Showing the Mammoth

May 30, 2014

Mammoths and mastodons are mentioned surprisingly often in early American works for children, but they weren’t often illustrated.  Partly, it was due to the cost of illustrating:  cash-conscious editors were most likely to use a ready-made illustration, rather than adding the expense of having one engraved.  So I was especially pleased to open a newly purchased volume of the Quaker publication The Childrens Friend and find a wood engraving of an astonished hunter gazing at an astonishingly large mammoth:


It’s part of an article describing the discovery of a mammoth in Siberia in 1799; having waited five years for the ice to melt, the man and his friends “feasted on the carcase” and harvested the tusks.  Part of the charm of the illustration is that peacefully snoozing … er, I mean deceased mammoth:


It’s a definite improvement on the earlier representations, which were much more … fundamental:

Mastodon skeleton, from Robert Merry's Museum, 1841The mammoth illustrated in Robert Merry’s Museum in 1841 was pretty basic, as was the mastodon shown in Charles Willson Peale’s museum ten years earlier:

a mastodon skeleton on display(That’s a Roman sarcophagus under the mastodon’s ribs; the background is probably the cases with taxidermied birds that appear in Peale’s self-portrait.)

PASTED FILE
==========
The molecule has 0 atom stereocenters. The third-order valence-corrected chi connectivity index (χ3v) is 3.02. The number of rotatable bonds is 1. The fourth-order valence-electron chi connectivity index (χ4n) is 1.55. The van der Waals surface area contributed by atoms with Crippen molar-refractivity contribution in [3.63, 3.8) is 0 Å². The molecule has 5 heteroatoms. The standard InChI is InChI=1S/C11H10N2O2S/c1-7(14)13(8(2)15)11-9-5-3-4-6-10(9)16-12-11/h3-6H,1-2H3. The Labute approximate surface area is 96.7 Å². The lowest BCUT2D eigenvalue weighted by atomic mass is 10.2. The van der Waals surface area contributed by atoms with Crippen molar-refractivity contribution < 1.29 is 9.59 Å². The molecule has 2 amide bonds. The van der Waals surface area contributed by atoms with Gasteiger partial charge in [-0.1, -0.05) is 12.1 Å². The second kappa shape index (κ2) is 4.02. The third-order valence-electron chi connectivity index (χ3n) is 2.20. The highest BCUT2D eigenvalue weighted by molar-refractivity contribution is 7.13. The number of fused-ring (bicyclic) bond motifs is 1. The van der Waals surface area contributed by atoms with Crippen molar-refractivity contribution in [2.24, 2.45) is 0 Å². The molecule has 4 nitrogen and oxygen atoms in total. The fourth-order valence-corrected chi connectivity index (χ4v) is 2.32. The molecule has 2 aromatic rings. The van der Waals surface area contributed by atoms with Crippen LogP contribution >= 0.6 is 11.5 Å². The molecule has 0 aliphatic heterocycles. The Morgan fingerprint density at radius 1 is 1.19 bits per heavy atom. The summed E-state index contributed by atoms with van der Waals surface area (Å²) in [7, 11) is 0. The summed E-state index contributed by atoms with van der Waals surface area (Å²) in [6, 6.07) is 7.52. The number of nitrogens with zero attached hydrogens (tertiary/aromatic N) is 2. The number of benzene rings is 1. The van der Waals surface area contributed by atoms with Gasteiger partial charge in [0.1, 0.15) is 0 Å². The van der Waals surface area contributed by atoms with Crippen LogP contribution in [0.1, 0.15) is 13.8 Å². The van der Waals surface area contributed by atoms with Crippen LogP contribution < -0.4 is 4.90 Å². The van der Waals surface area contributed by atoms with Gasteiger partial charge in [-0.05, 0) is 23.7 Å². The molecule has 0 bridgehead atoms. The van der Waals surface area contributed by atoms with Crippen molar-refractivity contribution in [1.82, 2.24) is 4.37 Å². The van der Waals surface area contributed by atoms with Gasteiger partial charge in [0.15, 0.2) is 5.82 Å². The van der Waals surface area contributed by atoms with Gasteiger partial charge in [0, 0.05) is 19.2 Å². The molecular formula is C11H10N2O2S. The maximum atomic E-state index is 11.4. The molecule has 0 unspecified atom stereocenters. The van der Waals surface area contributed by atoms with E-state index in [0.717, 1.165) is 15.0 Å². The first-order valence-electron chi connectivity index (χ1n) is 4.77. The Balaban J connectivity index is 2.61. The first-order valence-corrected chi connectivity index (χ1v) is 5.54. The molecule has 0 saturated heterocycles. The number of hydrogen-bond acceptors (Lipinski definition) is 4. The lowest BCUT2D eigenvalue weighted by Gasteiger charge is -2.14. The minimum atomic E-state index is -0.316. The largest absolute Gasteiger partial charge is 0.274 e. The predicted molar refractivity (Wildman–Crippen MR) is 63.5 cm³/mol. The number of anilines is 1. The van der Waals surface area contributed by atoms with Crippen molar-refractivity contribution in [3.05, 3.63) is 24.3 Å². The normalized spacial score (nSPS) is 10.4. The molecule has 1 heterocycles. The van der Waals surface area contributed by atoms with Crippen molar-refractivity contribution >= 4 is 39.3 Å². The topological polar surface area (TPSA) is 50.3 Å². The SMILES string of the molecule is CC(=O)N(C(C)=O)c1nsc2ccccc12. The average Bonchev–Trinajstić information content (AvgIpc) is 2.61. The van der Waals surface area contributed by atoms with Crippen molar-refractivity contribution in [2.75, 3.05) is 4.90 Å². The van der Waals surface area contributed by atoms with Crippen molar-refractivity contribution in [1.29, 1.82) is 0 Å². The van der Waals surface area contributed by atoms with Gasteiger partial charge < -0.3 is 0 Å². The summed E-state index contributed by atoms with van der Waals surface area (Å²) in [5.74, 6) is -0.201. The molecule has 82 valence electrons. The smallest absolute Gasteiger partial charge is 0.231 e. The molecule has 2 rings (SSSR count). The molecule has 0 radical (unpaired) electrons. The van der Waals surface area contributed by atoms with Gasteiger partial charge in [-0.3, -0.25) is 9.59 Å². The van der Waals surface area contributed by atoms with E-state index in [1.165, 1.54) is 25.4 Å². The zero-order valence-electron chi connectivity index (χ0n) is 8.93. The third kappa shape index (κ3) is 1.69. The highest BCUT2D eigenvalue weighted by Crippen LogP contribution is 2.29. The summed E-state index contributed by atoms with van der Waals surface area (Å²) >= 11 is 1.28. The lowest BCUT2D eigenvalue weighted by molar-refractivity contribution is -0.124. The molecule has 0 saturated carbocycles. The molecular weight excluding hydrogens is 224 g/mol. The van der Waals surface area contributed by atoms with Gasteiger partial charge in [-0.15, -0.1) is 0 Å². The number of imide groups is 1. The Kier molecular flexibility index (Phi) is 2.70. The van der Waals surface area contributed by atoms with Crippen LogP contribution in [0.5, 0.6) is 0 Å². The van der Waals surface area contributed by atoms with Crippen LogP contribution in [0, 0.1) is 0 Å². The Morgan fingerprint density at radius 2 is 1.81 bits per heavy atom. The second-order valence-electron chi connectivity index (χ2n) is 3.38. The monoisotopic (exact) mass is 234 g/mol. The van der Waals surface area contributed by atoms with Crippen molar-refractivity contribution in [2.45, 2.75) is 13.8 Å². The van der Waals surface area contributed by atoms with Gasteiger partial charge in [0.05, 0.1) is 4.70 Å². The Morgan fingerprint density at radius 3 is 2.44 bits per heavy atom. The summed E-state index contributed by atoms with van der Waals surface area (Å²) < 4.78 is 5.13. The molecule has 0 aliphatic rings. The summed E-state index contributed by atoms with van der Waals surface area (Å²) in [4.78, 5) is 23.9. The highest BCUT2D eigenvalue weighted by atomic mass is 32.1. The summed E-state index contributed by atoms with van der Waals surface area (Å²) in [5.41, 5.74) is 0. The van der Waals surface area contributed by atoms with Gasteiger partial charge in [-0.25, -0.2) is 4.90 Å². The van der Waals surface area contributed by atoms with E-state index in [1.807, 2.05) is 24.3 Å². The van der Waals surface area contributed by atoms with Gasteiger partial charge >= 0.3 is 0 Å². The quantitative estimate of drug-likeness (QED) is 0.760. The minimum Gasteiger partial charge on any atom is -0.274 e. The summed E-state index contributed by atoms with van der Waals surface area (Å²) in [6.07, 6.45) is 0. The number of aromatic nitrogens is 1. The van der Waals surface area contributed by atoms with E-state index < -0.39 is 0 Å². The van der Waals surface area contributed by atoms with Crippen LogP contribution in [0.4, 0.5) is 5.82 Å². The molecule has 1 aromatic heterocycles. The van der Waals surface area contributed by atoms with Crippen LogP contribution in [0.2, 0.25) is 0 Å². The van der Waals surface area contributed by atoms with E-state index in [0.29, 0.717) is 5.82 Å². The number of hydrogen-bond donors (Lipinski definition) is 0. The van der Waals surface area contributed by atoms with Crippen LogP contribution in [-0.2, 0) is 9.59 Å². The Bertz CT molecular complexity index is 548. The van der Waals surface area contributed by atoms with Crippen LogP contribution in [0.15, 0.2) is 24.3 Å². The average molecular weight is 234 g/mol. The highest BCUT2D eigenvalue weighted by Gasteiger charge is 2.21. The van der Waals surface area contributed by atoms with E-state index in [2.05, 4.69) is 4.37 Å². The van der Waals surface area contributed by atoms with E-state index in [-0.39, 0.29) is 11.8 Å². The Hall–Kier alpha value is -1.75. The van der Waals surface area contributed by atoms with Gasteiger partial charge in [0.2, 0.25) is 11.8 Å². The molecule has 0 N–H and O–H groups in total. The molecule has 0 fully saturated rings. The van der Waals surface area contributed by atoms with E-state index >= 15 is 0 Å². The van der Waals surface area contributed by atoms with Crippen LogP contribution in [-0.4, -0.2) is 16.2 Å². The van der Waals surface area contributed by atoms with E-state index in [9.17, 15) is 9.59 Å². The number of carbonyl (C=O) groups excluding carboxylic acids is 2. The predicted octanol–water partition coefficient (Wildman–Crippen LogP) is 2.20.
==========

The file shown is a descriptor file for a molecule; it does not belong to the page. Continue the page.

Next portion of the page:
At least toward the end of the century works for children were getting some of the details right.  (Though, just how edible would that mammoth have been after defrosting for five years?)  And starting a new stereotype:  instead of the mammoth-as-skeleton, illustrators were presenting the frozen mammoth on its feet, perfectly preserved in a block of ice.  Let’s see that face again:

mammothChFPA_headeyes closed, trunk artistically curled, not a hair out of place …  And standing on all four legs, waiting to amaze us.

That’s the mammoth most of us have in mind when we hear about a frozen mammoth being found, not the carcass deformed by tons of ice over thousands of years.  We love it still:

mammothPearlThat’s Charles Livingston Bull illustrating a scene from Samuel Scoville, jr’s The Boy Scouts of the North; or, The Blue Pearl, with the protagonist gazing at one of Scoville’s patented wonders:  “There, frozen in a solid block of clear ice, towered a monster such as had not walked this earth for ten times ten thousand years. Unburied from the grave where it had rested, untouched by time, and intact as when some unknown fate had overtaken it when the last Ice Age overwhelmed the earth, the monstrous creature, standing erect, seemed ready to step forth out of an age-long sleep.”

Still astonishing; still wonderful; still inaccurate.  But at least this one doesn’t get eaten.


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